We keep talking about flattening the curve and how once it starts going back down things can open back up. I think when it comes to basic biology that’s a mistake. And I am open to you, dear readers, pointing out any errors here. Hey, I was the Education/English major who ended up in Communications/Mass Media for my BA, then to Music Business and Recording. Science was NOT my strongest field in school. (However I have always had a vast interest in it, if only it they didn’t insist on turning it into a foreign language. But that’s another topic.)
I am also a homebrewer who has written about beer for many years. But I admit I am a generalist in almost all fields, including brewing. I think that’s why some analogies I use can work well helping others understand. Not all. Ask my wife.
How is beer yeast like COVID? Continue reading “Inspection- COVID and Beer Yeast”
Have you heard the story about how IPA was invented in the 1800s because brewers were trying to figure out how to make a beer that could be shipped to India without going bad? They figured out that increasing the amount of alcohol and hops would help preserve the beer and a new style was born.
This story is not true. By the time I started working in the beer industry this myth had been widely debunked yet still spread. Those of us who know try their best to set the record straight.
In the same way it’s important to re-explore history, it’s valuable to re-examine how we talk about beer basics. Beer basics include ingredients and process, styles and flavors and pairing beer with food–what people need to know to start their journey as a beer geek.
A BELFAST pub is pulling out all the stops – and the pints – to keep spirits up for those living in lockdown with a door-to-door Guinness delivery service.
The Hatfield House on Ormeau Road in south Belfast has been delivering freshly-poured pints of Guinness to customers across the Northern Irish capital since the coronavirus pandemic prompted the temporary closure of all pubs.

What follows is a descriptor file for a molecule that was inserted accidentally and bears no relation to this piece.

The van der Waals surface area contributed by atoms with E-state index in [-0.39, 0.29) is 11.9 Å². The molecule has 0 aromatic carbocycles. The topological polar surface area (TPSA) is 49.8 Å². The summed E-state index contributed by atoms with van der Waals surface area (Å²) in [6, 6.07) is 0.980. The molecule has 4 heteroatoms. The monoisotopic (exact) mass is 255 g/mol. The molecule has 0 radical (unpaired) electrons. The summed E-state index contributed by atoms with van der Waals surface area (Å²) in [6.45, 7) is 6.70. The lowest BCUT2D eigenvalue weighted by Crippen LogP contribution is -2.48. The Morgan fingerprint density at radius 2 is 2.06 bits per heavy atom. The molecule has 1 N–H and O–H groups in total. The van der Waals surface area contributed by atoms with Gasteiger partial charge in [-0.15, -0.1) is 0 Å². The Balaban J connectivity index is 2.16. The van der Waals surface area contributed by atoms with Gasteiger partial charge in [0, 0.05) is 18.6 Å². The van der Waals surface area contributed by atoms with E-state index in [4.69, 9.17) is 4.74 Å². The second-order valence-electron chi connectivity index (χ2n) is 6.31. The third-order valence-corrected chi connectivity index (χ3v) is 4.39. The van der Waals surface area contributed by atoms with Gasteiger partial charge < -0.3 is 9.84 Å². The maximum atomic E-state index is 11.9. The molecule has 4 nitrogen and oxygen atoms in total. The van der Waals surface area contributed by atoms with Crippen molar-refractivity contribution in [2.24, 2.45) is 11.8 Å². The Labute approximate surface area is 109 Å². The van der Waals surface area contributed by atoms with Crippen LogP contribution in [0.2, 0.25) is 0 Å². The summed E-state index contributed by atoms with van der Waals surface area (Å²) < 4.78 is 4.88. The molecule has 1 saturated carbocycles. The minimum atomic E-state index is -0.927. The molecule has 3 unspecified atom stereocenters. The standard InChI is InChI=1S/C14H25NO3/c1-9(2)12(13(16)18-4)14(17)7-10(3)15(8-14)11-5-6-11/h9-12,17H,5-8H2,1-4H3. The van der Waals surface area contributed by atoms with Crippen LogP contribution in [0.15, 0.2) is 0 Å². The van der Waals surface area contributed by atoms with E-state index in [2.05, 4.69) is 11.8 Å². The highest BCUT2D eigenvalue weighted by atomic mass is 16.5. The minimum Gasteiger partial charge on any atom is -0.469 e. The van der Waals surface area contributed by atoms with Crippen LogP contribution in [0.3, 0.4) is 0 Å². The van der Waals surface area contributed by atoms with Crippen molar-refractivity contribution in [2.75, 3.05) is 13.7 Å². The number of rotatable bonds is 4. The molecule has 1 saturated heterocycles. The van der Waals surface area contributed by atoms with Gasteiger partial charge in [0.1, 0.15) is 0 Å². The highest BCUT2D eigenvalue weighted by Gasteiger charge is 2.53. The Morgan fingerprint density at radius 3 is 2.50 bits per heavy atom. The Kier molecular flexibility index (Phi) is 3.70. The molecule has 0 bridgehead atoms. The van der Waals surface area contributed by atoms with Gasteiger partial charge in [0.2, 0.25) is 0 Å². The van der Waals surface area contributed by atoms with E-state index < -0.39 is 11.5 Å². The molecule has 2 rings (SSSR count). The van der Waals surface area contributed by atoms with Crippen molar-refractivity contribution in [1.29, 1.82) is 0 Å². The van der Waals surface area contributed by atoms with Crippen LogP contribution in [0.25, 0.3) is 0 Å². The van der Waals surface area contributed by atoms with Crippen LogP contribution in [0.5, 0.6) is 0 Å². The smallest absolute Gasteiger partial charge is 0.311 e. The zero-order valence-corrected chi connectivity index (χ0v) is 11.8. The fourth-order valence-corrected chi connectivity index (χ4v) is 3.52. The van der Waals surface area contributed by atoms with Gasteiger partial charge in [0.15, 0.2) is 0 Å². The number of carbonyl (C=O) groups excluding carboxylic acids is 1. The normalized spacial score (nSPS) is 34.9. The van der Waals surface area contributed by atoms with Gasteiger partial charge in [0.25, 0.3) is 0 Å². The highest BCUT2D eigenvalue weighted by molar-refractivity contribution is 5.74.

Using a state-of-the-art van kitted out with a portable tap system, the service was created to help cater to those missing the distinctive taste of a perfectly poured pint of the black stuff.
Hi, My name is Mirella and I’m a Craft Beer and Sensory consultant in Toronto. I’d like to share with you one of four things I think we should let go of as an industry. The below is a transcript of a video I originally posted on Youtube. If you’re interested, you can find the original video, as well as the other three topics on YouTube.
Transcript: Questioning Old Beer Habits Part 1
It’s time we reconsider using crackers (or bread) on the table during beer tasting and judging sessions.
Like most of the things I’m questioning, this custom was adopted from wine.The idea is to have some plain bread or unsalted crackers as a palate cleanser between beers. Here’s the issue: there are number of beers that have a bread or cracker-like note. It would be the equivalent of using apple slices as a palate cleanser for wine. The reason bread and crackers work as a palate cleanser, in this instance, is that there are no bread-like flavours in wine; it’s fruit based.
Beer, on the other hand, is grain based. And, yes, it’s for the most part a different grain (we’re talking barley versus wheat) but the flavours are quite similar and I’ve found especially with light golden beers, that the cereal grain note in the crackers is stronger than the one in the beer and it impairs the evaluation process. Regardless of style, bread and crackers aren’t really ‘cleansing the palate’ between beers. The whole idea of a palate cleanser is to provide a sensory break, which doesn’t work when you’re presenting a food with similar flavours.